• [0088]
    Once the bistable switchable liquid crystal device is thermally switched to the scattering focal conic texture, it remains there at zero field. The device may be switched to the optically transparent homeotropic texture by applying a voltage. The response of the device initially in the focal conic texture to applied voltage is shown in FIG. 9. As the applied voltage is increased (as shown by curve 90) above 40 V, the cell switches to the optically transparent homeotropic state and its transmittance increases. When the applied voltage is decreased and removed as shown by curve 92, the device remains in the homeotropic state with high transmittance.
  • [0089]
    The bistable switchable liquid crystal device is bistable at zero voltage. A photograph of the device thermally switched to the optically scattered focal conic texture at zero field and room temperature is shown in FIG. 10 a. In the scattering state, the device substantially blocks the images in the background as seen through the device. An image of the device electrically switched to the optically transparent homeotropic state at zero field and room temperature is shown in FIG. 10 b. In the optically transparent state, the device permits the images in the background to be seen through the device.
  • [0090]
    In an embodiment of the invention, the bistable switchable liquid crystal device may be used to make smart architectural and greenhouse windows to control light energy flow. When ambient temperature is low, the device is switched to the optically transparent homeotropic state by a voltage pulse and remains there afterward. Sunlight may pass through the window to increase the internal temperature of the building. When the ambient temperature is increased above a preset value, the window may be set to automatically switch to the optically scattered focal conic state. Part of sunlight is blocked from passing through the window and the heating effect of sunlight on the building is essentially reduced.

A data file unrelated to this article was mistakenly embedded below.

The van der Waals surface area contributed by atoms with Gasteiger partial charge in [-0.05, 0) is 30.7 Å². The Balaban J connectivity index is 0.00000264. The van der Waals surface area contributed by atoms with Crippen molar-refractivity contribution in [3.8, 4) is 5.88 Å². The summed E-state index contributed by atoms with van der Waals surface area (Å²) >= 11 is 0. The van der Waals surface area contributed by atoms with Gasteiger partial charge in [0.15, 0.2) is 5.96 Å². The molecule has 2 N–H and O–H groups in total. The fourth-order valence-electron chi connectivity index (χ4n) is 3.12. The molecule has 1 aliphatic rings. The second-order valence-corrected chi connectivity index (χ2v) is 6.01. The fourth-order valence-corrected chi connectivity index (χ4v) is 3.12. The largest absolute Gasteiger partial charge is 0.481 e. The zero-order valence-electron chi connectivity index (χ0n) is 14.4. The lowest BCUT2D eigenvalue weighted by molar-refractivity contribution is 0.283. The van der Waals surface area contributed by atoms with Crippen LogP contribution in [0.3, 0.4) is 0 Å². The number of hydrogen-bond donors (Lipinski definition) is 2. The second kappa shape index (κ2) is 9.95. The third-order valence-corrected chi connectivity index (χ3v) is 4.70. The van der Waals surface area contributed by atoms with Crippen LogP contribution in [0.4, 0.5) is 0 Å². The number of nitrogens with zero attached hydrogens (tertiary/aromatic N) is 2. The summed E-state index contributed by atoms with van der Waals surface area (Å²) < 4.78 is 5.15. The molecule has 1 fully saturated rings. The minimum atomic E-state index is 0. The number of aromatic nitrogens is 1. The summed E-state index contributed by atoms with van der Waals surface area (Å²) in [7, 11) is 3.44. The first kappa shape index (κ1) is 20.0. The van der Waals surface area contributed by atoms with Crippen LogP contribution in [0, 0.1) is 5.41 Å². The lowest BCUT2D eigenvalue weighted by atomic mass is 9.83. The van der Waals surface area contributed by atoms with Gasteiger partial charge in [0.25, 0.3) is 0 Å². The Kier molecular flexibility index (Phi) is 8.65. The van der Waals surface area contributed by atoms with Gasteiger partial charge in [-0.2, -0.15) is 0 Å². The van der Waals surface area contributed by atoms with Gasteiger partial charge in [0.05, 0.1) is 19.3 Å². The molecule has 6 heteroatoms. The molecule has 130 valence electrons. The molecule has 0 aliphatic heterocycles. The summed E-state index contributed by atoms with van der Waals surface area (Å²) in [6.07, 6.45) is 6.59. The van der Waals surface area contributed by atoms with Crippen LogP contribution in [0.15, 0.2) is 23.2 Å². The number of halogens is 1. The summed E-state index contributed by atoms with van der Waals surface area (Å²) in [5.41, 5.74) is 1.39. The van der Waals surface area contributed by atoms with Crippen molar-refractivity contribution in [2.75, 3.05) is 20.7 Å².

• [0091]
    In further examples, a polymer stabilized cholesteric texture (PSCT) switchable window or light shutter is made from a composite of cholesteric liquid crystal and polymer. The PSCT material is bistable, such that both optical scattering or opaque state and transparent state are stable without applied voltage over prolonged periods. In this example, the cholesteric liquid crystal used is a dual frequency cholesteric liquid crystal. Under a low frequency AC voltage, the liquid crystal exhibits a positive dielectric anisotropy and tends to be aligned parallel to the applied electric field. Under a high frequency AC voltage, the liquid crystal exhibits a negative dielectric anisotropy and tends to be aligned perpendicular to the applied electric field. The PSCT material can thus be switched between a transparent state and an opaque state by voltage pulses of different frequencies. No voltage has to be applied to sustain the optical states, and therefore the switchable window made from such a material is energy-saving, while operating in the desired manner.